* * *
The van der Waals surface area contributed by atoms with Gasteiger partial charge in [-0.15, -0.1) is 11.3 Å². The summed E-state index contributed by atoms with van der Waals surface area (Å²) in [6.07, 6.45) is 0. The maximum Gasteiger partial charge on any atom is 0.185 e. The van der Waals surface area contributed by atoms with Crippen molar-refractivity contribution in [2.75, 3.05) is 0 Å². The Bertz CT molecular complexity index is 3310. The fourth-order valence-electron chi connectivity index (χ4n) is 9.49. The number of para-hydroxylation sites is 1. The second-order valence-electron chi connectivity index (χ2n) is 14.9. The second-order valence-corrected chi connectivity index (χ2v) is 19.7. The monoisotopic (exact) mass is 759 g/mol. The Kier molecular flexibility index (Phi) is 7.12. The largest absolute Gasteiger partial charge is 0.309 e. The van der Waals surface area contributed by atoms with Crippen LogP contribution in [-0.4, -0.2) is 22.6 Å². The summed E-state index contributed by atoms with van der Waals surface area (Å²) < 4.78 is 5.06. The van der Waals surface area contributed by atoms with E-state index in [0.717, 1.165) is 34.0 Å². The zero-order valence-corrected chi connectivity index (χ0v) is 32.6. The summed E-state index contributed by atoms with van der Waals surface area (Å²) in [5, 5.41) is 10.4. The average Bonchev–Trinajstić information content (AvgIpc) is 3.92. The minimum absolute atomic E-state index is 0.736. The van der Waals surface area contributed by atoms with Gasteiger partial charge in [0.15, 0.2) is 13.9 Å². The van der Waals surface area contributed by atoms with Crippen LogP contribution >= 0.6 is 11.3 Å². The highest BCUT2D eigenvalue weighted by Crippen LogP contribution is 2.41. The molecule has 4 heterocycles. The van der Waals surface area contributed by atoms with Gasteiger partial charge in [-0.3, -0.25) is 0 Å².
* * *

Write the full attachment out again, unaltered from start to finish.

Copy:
The van der Waals surface area contributed by atoms with Gasteiger partial charge in [-0.15, -0.1) is 11.3 Å². The summed E-state index contributed by atoms with van der Waals surface area (Å²) in [6.07, 6.45) is 0. The maximum Gasteiger partial charge on any atom is 0.185 e. The van der Waals surface area contributed by atoms with Crippen molar-refractivity contribution in [2.75, 3.05) is 0 Å². The Bertz CT molecular complexity index is 3310. The fourth-order valence-electron chi connectivity index (χ4n) is 9.49. The number of para-hydroxylation sites is 1. The second-order valence-electron chi connectivity index (χ2n) is 14.9. The second-order valence-corrected chi connectivity index (χ2v) is 19.7. The monoisotopic (exact) mass is 759 g/mol. The Kier molecular flexibility index (Phi) is 7.12. The largest absolute Gasteiger partial charge is 0.309 e. The van der Waals surface area contributed by atoms with Crippen LogP contribution in [-0.4, -0.2) is 22.6 Å². The summed E-state index contributed by atoms with van der Waals surface area (Å²) < 4.78 is 5.06. The van der Waals surface area contributed by atoms with E-state index in [0.717, 1.165) is 34.0 Å². The zero-order valence-corrected chi connectivity index (χ0v) is 32.6. The summed E-state index contributed by atoms with van der Waals surface area (Å²) in [5, 5.41) is 10.4. The average Bonchev–Trinajstić information content (AvgIpc) is 3.92. The minimum absolute atomic E-state index is 0.736. The van der Waals surface area contributed by atoms with Gasteiger partial charge in [0.15, 0.2) is 13.9 Å². The van der Waals surface area contributed by atoms with Crippen LogP contribution >= 0.6 is 11.3 Å². The highest BCUT2D eigenvalue weighted by Crippen LogP contribution is 2.41. The molecule has 4 heterocycles. The van der Waals surface area contributed by atoms with Gasteiger partial charge in [-0.3, -0.25) is 0 Å².